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I found this after googling:

iptables -A INPUT -i lo -j ACCEPT
iptables -A OUTPUT -o lo -j ACCEPT #allow loopback access
iptables -A OUTPUT -d 255.255.255.255 -j ACCEPT #make sure you can communicate with any DHCP server
iptables -A INPUT -s 255.255.255.255 -j ACCEPT #make sure you can communicate with any DHCP server
iptables -A INPUT -s 192.168.0.0/16 -d 192.168.0.0/16 -j ACCEPT #make sure that you can communicate within your own network
iptables -A OUTPUT -s 192.168.0.0/16 -d 192.168.0.0/16 -j ACCEPT
iptables -A FORWARD -i eth+ -o tun+ -j ACCEPT
iptables -A FORWARD -i tun+ -o eth+ -j ACCEPT # make sure that eth+ and tun+ can communicate
iptables -t nat -A POSTROUTING -o tun+ -j MASQUERADE # in the POSTROUTING chain of the NAT table, map the tun+ interface outgoing packet IP address, cease examining rules and let the header be modified, so that we don't have to worry about ports or any other issue - please check this rule with care if you have already a NAT table in your chain
iptables -A OUTPUT -o eth+ ! -d a.b.c.d -j DROP # if destination for outgoing packet on eth+ is NOT a.b.c.d, drop the packet, so that nothing leaks if VPN disconnects

Edited: I add the following to make it easier for forum members to contribute their ideas

Here's what I did:

A. As I am using Ubuntu 12.04 LTS, I installed iptables-persistent.

B. I issued the command

sudo gedit /etc/iptables/rules.v4

and replace the default in it with the following:

*filter
-A INPUT -i lo -j ACCEPT
-A OUTPUT -o lo -j ACCEPT #allow loopback access
-A OUTPUT -d 255.255.255.255 -j ACCEPT #make sure you can communicate with any DHCP server
-A INPUT -s 255.255.255.255 -j ACCEPT #make sure you can communicate with any DHCP server
-A INPUT -s 192.168.0.0/16 -d 192.168.0.0/16 -j ACCEPT #make sure that you can communicate within your own network
-A OUTPUT -s 192.168.0.0/16 -d 192.168.0.0/16 -j ACCEPT
-A FORWARD -i eth+ -o tun+ -j ACCEPT
-A FORWARD -i tun+ -o eth+ -j ACCEPT # make sure that eth+ and tun+ can communicate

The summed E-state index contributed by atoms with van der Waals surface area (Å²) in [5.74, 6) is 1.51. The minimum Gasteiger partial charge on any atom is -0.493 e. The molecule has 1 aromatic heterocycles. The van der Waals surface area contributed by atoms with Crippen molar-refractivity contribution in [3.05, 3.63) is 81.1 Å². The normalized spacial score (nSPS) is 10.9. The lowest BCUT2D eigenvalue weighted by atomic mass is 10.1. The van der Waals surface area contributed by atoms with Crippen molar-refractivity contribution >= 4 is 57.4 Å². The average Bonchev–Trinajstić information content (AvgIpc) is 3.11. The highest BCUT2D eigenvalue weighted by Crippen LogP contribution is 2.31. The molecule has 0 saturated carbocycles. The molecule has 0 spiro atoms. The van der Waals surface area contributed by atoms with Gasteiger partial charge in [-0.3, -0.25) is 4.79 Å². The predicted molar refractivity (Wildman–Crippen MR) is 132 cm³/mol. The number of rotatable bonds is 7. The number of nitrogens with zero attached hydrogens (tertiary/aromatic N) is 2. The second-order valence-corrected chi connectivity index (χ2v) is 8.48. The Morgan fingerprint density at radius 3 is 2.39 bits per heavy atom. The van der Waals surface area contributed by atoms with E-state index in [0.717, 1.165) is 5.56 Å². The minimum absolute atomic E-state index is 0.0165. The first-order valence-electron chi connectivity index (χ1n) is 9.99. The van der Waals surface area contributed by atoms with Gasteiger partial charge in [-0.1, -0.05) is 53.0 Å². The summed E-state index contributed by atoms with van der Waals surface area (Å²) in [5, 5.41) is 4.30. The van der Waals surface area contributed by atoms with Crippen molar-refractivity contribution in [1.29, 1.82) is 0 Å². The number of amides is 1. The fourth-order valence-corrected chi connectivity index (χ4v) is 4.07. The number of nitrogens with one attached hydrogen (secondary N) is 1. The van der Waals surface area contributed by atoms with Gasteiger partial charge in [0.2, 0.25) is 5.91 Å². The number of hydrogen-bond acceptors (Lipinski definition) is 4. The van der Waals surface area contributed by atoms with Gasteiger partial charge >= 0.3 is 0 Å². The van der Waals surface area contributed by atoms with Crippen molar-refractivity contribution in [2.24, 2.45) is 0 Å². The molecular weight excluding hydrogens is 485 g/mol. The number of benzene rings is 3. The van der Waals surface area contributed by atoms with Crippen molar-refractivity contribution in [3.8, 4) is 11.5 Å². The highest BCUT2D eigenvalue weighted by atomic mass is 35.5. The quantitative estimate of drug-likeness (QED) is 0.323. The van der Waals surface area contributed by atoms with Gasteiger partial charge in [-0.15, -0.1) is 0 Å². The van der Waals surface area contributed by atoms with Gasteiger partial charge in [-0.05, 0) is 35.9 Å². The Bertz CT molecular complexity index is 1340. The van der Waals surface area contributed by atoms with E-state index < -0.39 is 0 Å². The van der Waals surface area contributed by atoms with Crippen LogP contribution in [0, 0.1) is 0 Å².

-t nat -A POSTROUTING -o tun+ -j MASQUERADE # in the POSTROUTING chain of the NAT table, map the tun+ interface outgoing packet IP address, cease examining rules and let the header be modified, so that we don't have to worry about ports or any other issue - please check this rule with care if you have already a NAT table in your chain
-A OUTPUT -o eth+ ! -d 111.222.333.444 -j DROP # if destination for outgoing packet on eth+ is NOT a.b.c.d, drop the packet, so that nothing leaks if VPN disconnects
COMMIT

C. I save the changes to /etc/iptables/rules.v4 and reboot the computer. Note that 111.222.333.444 is an example of an IP address of the VPN server located in XYZ country

D. Upon reboot, I am unable to connect to the VPN server. Something is wrong with the contents of rules.v4

Any help is welcome

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2  
Hi & Welcome to AU. It will be great if you could explain more in-detail as what you're trying to achieve using iptables despite just posting the iptables rules. :) –  AzkerM Apr 26 at 13:18
    
@AzkerM: The iptables rules are to control internet traffic flow when using a vpn. If vpn suddenly drops, internet access is cut off immediately. By doing this, there is no leak of real IP address. Do I need to make a executable out of the iptables rules? Into which folder should I put them? –  user274541 Apr 26 at 19:34
    
See the Ubuntu docs for info on how to use IPtables: help.ubuntu.com/community/IptablesHowTo –  Nattgew Apr 28 at 19:01
    
@Nattgew: Thanks for the URL. But as with most Linux guides, they contain everything except a real-world scenario/example. The guide referenced by your URL ought to provide a real-world example. –  user274541 May 1 at 14:24
    
See the logging section of the guide, set up some logging to see what is being dropped: help.ubuntu.com/community/IptablesHowTo#More_detailed_Logging –  Nattgew May 1 at 14:56
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